Water of the Middle East and North Africa

Water Challenges in Palestine

The Dead Sea- Water Challenges in Palestine
Photo 1: Panoramic view from Jordan for The Dead Sea and Palestine in the background. Source: Roberto Saltori, Flickr

The West Bank and Gaza Strip face multiple challenges to their water security. These challenges are interconnected and have hindered the water sector’s development for the past two decades.

Political constraints

The Palestinian water problem is primarily a political one. Israel, with its resources, infrastructure, and technology, could provide the Palestinians with the amount of water they need immediately. Israel owns mega desalination plants on the Mediterranean Sea and is currently selling water to Jordan. However, Israel uses water as a tool to control the Palestinians.[1]

Every war between the two countries has severely harmed the water and wastewater infrastructure in Palestine, particularly in the Gaza Strip.[2] This has, in turn, had a significant negative impact on the people living there. The lack of a sufficient, safe, reliable and affordable water supply, as well as the absence of an effective wastewater treatment system, not only adds to their daily suffering but also poses a health and safety risk.[2]

Making matters worse is the JWC’s consistent rejection of water-related projects.[3] As a result of subsequent construction delays and a lack of CA approval, any WWTP approved for construction is required to apply for another permit to provide treated wastewater for irrigation. Meanwhile, the WWTP discharges clean water back into the polluted streams.[4]

Inefficient water use and water losses

There are substantial water losses, mostly caused by leaks in the poorly maintained freshwater and irrigation distribution networks. In 2019, losses reached 62% in the West Bank and 58% in the Gaza Strip for some service providers. The PA estimated that the revenue generated by reducing non-revenue water (NRW) from 38% to 35% would amount to $4 million yearly and contribute to improving water quality and dependency on unsafe water sources. According to the WSRC, multiple municipalities, such as Khan Younis, Idhna, Kafr Rae, Nuba and Qalqilya, managed to reduce NRW by detecting water meters’ reading errors and inaccuracies and maintaining the water supply network.[5]

Inefficient use of treated wastewater is another challenge. A total of 175.5 MCM of wastewater are generated, but only 9.5 MCM are treated. Although 5% is reused, farmers complain each summer about the insufficient supply of irrigation water for their crops. However, farmers are willing to irrigate their crops with this source of water as the supply network reaches their farms instead of polluting it again by discharging it into streams.[6]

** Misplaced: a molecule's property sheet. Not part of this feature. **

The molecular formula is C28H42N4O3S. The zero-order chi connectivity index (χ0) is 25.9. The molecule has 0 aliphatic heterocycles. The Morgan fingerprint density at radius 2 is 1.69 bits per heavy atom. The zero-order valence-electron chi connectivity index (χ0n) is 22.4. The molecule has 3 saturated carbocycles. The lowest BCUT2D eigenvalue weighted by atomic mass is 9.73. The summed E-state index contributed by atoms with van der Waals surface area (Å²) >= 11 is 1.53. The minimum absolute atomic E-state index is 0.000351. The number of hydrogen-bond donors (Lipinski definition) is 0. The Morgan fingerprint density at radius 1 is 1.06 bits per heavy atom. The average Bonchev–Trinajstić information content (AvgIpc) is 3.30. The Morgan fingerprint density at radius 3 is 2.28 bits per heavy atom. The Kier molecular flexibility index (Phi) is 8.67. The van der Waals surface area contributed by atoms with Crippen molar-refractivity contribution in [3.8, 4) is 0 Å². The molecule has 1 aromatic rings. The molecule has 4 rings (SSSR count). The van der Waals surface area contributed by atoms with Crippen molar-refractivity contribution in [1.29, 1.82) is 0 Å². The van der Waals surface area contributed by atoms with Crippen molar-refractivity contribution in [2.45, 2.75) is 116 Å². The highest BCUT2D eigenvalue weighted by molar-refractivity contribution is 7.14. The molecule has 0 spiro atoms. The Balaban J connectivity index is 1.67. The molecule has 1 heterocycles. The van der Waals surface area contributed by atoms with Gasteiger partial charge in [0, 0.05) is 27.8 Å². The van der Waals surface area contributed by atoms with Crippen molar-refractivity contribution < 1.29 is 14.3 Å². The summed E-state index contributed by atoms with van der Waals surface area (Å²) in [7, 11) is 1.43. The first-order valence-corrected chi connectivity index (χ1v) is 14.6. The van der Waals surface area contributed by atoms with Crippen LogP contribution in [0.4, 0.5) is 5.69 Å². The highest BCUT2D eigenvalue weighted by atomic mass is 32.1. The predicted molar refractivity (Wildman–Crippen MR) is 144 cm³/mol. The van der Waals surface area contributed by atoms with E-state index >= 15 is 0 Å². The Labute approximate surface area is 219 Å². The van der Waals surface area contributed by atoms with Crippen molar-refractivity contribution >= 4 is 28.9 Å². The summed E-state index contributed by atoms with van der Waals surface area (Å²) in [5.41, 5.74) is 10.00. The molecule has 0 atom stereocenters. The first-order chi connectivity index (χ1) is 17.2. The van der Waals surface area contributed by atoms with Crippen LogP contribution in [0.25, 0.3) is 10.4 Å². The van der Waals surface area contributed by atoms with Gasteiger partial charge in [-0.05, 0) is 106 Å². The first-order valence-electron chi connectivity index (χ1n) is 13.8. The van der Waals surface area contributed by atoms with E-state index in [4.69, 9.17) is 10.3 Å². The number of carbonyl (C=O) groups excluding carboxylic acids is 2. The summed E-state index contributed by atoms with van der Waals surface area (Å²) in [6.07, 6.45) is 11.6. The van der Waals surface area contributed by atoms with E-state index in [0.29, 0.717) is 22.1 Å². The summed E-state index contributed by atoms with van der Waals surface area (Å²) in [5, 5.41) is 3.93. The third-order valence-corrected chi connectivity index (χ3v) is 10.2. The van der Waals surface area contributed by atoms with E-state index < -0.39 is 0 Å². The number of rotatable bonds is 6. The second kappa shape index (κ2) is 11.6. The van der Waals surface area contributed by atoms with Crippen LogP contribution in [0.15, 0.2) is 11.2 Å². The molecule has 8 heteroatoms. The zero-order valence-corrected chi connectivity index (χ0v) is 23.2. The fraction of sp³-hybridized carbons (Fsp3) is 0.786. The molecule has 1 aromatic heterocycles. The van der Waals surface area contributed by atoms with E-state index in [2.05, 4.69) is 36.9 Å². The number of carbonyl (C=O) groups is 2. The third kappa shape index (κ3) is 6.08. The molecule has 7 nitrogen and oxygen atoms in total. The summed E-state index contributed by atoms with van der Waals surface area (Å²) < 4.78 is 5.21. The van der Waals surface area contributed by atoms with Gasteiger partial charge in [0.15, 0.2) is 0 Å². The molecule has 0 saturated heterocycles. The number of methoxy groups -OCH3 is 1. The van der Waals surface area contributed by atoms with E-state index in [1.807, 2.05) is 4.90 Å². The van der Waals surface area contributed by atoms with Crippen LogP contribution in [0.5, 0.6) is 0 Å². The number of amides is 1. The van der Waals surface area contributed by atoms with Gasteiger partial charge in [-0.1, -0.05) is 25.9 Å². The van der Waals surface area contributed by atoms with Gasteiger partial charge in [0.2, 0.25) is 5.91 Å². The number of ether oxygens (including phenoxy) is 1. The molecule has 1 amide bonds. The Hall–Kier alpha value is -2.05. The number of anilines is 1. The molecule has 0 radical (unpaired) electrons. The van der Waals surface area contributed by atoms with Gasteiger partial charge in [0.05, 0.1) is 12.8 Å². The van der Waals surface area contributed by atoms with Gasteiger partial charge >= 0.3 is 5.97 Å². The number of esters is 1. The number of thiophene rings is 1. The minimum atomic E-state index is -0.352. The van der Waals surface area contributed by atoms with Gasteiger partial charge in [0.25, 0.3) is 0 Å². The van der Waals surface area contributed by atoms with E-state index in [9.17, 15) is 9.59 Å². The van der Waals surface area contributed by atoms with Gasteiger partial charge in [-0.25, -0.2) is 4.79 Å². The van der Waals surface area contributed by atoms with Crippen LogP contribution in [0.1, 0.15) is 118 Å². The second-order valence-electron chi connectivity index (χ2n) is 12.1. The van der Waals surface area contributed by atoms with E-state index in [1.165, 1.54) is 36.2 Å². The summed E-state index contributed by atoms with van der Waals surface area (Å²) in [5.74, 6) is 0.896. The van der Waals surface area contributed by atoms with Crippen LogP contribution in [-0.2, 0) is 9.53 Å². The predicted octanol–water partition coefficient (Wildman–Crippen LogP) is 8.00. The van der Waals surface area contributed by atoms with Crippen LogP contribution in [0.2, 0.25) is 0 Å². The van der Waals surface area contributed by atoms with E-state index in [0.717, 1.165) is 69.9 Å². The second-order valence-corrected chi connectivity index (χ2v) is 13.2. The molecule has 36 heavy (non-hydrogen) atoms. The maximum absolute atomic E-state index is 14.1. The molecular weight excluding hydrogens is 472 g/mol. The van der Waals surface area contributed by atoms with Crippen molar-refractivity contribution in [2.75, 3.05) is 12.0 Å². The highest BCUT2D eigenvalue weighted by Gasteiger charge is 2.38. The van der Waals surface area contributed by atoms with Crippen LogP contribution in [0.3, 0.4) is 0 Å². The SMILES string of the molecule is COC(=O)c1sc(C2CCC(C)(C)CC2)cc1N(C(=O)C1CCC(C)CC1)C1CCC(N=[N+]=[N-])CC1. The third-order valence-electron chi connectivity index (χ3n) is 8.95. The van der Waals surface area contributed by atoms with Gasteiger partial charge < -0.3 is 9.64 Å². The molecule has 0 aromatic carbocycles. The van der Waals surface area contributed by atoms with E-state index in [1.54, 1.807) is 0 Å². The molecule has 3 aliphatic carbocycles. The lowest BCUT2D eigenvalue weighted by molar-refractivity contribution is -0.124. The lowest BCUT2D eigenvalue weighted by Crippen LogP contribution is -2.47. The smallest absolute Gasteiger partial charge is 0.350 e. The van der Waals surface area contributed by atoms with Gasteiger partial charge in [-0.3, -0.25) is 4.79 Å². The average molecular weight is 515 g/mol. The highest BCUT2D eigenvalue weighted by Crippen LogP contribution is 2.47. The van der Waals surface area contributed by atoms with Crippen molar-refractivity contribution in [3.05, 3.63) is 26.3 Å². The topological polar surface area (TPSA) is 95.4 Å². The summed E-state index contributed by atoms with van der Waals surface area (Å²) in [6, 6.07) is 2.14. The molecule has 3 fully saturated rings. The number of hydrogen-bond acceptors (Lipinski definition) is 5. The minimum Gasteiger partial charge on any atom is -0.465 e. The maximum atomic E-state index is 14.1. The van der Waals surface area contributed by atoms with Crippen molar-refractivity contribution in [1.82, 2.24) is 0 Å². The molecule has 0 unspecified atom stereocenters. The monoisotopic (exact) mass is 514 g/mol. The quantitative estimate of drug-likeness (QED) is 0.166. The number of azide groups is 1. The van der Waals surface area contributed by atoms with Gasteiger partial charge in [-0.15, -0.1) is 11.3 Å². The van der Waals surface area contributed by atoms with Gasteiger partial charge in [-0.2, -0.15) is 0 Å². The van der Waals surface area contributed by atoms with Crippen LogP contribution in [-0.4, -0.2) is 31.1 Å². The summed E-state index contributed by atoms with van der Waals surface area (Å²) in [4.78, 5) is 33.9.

Institutional weaknesses

The PWA’s tasks are complicated by the political situation and overlapping responsibilities among stakeholders. This has hampered long-term planning and regulation. It has also resulted in a lack of development effectiveness and the need to work on an emergency rather than a strategic basis. Moreover, water sector stakeholders are fragmented, with most service providers acting independently of each other. This demonstrates a significant gap between law/strategies and reality.[7]

Financial issues

As stated in section 6.3. Financing of the water sector, most water projects are funded by donors. Nowadays, donors tend to avoid funding projects that require JWC approval due to the JWC’s approval practices. This is preventing the development of water infrastructure in Areas B and C as well as which requires the PWA to be proactive. Donors were put off funding megaprojects in Gaza because of Israel’s long history of targeting infrastructure, including WWTPs, sewage pumps, water supply networks and electricity plants.[8]

Climate change

The most significant environmental effects of climate change for Palestine’s population are expected to be a decrease in precipitation coupled with seasonal variation, anomalies and warming. Climate change models predict that warming in the southern and eastern Mediterranean will be greater than the global annual mean (between 2.2°C and 5.1°C) under a realistic emissions scenario. Meanwhile, annual precipitation rates are expected to fall – by 10% by 2020 and 20% by 2050 – with an increased risk of summer drought.[9]

Data availability

Information on the water sector in Palestine is hard to come by. Data are not widely published and, in many cases, are inconsistent. Statistics on water availability or sector consumption are difficult to acquire, many policies and laws are not made public and other information, such as groundwater withdrawal, is considered confidential. The PWA’s most recent quantitative report was published in 2011. Changes to the government’s data governance policy are urgently needed to help address this data gap.